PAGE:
Localization of 131I-labeled p97-specific Fab fragments in human melanoma as a basis for radiotherapy

S. M. Larson, J. A. Carrasquillo, Kenneth Krohn

Research output: Contribution to journalArticle

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Abstract

33 patients with advanced malignant melanoma were studied after intravenous administration of 131I-labeled Fab fragments specific for p97, an oncofetal glycoprotein of human melanoma. In all, 47 gamma camera imaging studies were performed for the purpose of localization of metastatis deposits. In addition to tumor, 131I-Fab uptake was also seen in liver and kidney. 20 of these studies included stimultaneous administration of both an 131I-labeled Fab specific for p97, and an 125I-labeled Fab not specific for p97. Blood clearance of p97-specific Fab was significantly more rapid than for nonspecific Fab. Eight of these patients had biopsies of subcutaneous nodules at 48 and 72 h postinjection in order to assess whether localization of radioactivity was antigen specific. Antigen-specific localization was observed with average ratios of specific/nonspecific uptake of 3.7 (48 h) and 3.4 (72 h); uptake was strongly correlated with tumor p97 concentration (r = 0.81, P <0.01). Also, imaging studies of the biodistribution of 131I-labeled anti-p97 Fab in patients selected for high p97 tumor concentration showed avid tumor uptake and more prolonged retention of labeled Fab in tumor than in normal tissues. Based on these studies, we estimated that total 131I doses of 500 mCi could be safely given to patients before dose-limiting toxicity would be observed. Accordingly, in seven selected patients, phase I radiotherapeutic trials were begun. For improved radiation safety, we developed automated methods to label Fab fragments with up to 200 mCi of 131I. So far, a total of 12 individual therapeutic doses, ranging from 34 to 197 mCi of 131Ci of 131I-labeled to 5 to 10 mg of Fab, have been administered with excellent tumor localization and without major target organ toxicity. Cumulative doses ranged from 132 to 529 mCi 131I. Side effects attributable to the radiation were mild, with a transient drop slightly >50% in platelet and absolute neutrophil counts being observed in the two patients who received cumulative doses >500 mCi. In the combined series of 47 diagnostic and 12 therapeutic studies, four acute reactions were observed: one episode each of transient chills and fever; flushing and hypotension, and two skin rashes. All of these reactions responded promptly to symptomatic therapy. After multiple administrations of 131I-(anti-p97) Fab (IgG1), isotype-specific immunity was observed in three patients. In two of these patients it was possible to successfully reinfuse after immunity had developed with 131I-(anti-p97) Fab of a different isotype (IgG2a). Dosimetry estimates were performed based on the biodistribution of 131-Fab in these patients, and for every 100 mCi of 131I-Fab given, tumor received 1,040 rads; liver, 325 rads; and bone marrow, 30 rads. Marrow would be expected to be the critical organ, if doses >500 mCi 131I-Fab are given. These studies demonstrated that, with proper precautions, large doses (of an 131I-labeled murine Fab fragments immunologically specific for a human melanoma-associated antigen) could be safely given to humans by using repetitive intravenous injections.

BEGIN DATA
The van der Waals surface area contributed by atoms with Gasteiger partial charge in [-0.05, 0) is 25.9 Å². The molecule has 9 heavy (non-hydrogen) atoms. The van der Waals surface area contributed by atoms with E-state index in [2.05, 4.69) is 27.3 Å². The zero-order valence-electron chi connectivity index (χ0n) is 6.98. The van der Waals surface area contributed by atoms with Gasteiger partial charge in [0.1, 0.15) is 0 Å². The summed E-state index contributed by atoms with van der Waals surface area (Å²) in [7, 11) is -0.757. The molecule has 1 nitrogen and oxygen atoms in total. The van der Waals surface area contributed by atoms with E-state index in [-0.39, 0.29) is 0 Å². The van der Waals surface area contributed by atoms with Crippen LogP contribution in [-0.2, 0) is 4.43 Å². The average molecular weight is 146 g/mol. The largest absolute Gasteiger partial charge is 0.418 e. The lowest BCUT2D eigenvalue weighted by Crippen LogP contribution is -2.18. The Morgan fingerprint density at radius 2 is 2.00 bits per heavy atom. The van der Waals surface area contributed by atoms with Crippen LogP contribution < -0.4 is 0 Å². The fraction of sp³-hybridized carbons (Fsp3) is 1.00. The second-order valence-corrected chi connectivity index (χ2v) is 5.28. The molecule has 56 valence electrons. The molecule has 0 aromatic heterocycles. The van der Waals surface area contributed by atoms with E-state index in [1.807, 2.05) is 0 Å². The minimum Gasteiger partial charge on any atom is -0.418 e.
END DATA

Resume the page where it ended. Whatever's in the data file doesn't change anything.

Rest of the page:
Original languageEnglish (US)
Pages (from-to)2101-2114
Number of pages14
JournalJournal of Clinical Investigation